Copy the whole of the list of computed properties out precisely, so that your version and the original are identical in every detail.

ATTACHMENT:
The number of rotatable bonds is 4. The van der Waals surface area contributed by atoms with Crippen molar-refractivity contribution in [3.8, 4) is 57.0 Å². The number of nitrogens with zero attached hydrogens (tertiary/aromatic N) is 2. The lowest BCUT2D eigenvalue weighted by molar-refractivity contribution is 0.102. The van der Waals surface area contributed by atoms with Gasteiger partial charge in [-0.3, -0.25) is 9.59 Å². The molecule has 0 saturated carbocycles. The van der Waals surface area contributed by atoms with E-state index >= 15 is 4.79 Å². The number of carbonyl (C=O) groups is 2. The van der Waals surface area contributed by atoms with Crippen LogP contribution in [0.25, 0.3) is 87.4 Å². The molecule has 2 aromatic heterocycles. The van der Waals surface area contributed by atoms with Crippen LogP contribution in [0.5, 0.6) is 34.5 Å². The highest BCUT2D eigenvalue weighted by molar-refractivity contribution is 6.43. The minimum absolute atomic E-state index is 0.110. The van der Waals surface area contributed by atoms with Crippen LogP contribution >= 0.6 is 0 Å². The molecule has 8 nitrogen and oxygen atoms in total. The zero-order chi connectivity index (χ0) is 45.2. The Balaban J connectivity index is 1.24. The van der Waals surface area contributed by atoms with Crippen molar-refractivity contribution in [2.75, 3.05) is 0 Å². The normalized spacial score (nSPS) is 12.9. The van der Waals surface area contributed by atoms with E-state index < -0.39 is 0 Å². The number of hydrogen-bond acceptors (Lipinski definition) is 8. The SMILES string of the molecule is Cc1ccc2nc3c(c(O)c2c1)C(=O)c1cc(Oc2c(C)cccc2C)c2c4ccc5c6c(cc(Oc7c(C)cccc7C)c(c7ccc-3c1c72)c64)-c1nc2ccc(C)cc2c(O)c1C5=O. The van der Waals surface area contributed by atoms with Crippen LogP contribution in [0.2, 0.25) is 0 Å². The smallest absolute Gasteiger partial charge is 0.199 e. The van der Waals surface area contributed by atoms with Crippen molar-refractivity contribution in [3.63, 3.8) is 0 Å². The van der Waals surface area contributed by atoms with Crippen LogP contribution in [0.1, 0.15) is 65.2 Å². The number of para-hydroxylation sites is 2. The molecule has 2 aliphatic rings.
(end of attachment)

The number of rotatable bonds is 4. The van der Waals surface area contributed by atoms with Crippen molar-refractivity contribution in [3.8, 4) is 57.0 Å². The number of nitrogens with zero attached hydrogens (tertiary/aromatic N) is 2. The lowest BCUT2D eigenvalue weighted by molar-refractivity contribution is 0.102. The van der Waals surface area contributed by atoms with Gasteiger partial charge in [-0.3, -0.25) is 9.59 Å². The molecule has 0 saturated carbocycles. The van der Waals surface area contributed by atoms with E-state index >= 15 is 4.79 Å². The number of carbonyl (C=O) groups is 2. The van der Waals surface area contributed by atoms with Crippen LogP contribution in [0.25, 0.3) is 87.4 Å². The molecule has 2 aromatic heterocycles. The van der Waals surface area contributed by atoms with Crippen LogP contribution in [0.5, 0.6) is 34.5 Å². The highest BCUT2D eigenvalue weighted by molar-refractivity contribution is 6.43. The minimum absolute atomic E-state index is 0.110. The van der Waals surface area contributed by atoms with Crippen LogP contribution >= 0.6 is 0 Å². The molecule has 8 nitrogen and oxygen atoms in total. The zero-order chi connectivity index (χ0) is 45.2. The Balaban J connectivity index is 1.24. The van der Waals surface area contributed by atoms with Crippen molar-refractivity contribution in [2.75, 3.05) is 0 Å². The normalized spacial score (nSPS) is 12.9. The van der Waals surface area contributed by atoms with E-state index < -0.39 is 0 Å². The number of hydrogen-bond acceptors (Lipinski definition) is 8. The SMILES string of the molecule is Cc1ccc2nc3c(c(O)c2c1)C(=O)c1cc(Oc2c(C)cccc2C)c2c4ccc5c6c(cc(Oc7c(C)cccc7C)c(c7ccc-3c1c72)c64)-c1nc2ccc(C)cc2c(O)c1C5=O. The van der Waals surface area contributed by atoms with Crippen LogP contribution in [0.2, 0.25) is 0 Å². The smallest absolute Gasteiger partial charge is 0.199 e. The van der Waals surface area contributed by atoms with Crippen molar-refractivity contribution in [3.63, 3.8) is 0 Å². The van der Waals surface area contributed by atoms with Crippen LogP contribution in [0.1, 0.15) is 65.2 Å². The number of para-hydroxylation sites is 2. The molecule has 2 aliphatic rings.